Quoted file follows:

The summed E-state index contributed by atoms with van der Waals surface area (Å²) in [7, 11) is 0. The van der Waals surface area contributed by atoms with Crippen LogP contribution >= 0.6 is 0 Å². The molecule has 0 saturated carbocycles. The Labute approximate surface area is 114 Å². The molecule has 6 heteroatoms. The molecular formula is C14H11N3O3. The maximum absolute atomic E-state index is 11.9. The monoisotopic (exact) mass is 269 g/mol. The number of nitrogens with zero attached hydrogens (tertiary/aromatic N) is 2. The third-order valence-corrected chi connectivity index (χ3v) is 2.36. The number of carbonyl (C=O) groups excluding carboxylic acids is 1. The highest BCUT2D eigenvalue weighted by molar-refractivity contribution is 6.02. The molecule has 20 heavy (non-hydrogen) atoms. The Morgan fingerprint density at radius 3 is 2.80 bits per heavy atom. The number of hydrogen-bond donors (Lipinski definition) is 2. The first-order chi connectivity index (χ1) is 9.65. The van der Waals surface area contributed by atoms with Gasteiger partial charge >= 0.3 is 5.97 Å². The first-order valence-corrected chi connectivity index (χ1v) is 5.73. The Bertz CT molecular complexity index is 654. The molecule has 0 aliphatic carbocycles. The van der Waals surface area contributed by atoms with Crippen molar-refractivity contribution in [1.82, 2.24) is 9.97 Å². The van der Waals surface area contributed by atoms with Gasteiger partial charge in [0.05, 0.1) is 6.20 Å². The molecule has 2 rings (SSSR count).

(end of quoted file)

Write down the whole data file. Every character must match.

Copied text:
The summed E-state index contributed by atoms with van der Waals surface area (Å²) in [7, 11) is 0. The van der Waals surface area contributed by atoms with Crippen LogP contribution >= 0.6 is 0 Å². The molecule has 0 saturated carbocycles. The Labute approximate surface area is 114 Å². The molecule has 6 heteroatoms. The molecular formula is C14H11N3O3. The maximum absolute atomic E-state index is 11.9. The monoisotopic (exact) mass is 269 g/mol. The number of nitrogens with zero attached hydrogens (tertiary/aromatic N) is 2. The third-order valence-corrected chi connectivity index (χ3v) is 2.36. The number of carbonyl (C=O) groups excluding carboxylic acids is 1. The highest BCUT2D eigenvalue weighted by molar-refractivity contribution is 6.02. The molecule has 20 heavy (non-hydrogen) atoms. The Morgan fingerprint density at radius 3 is 2.80 bits per heavy atom. The number of hydrogen-bond donors (Lipinski definition) is 2. The first-order chi connectivity index (χ1) is 9.65. The van der Waals surface area contributed by atoms with Gasteiger partial charge >= 0.3 is 5.97 Å². The first-order valence-corrected chi connectivity index (χ1v) is 5.73. The Bertz CT molecular complexity index is 654. The molecule has 0 aliphatic carbocycles. The van der Waals surface area contributed by atoms with Crippen molar-refractivity contribution in [1.82, 2.24) is 9.97 Å². The van der Waals surface area contributed by atoms with Gasteiger partial charge in [0.05, 0.1) is 6.20 Å². The molecule has 2 rings (SSSR count).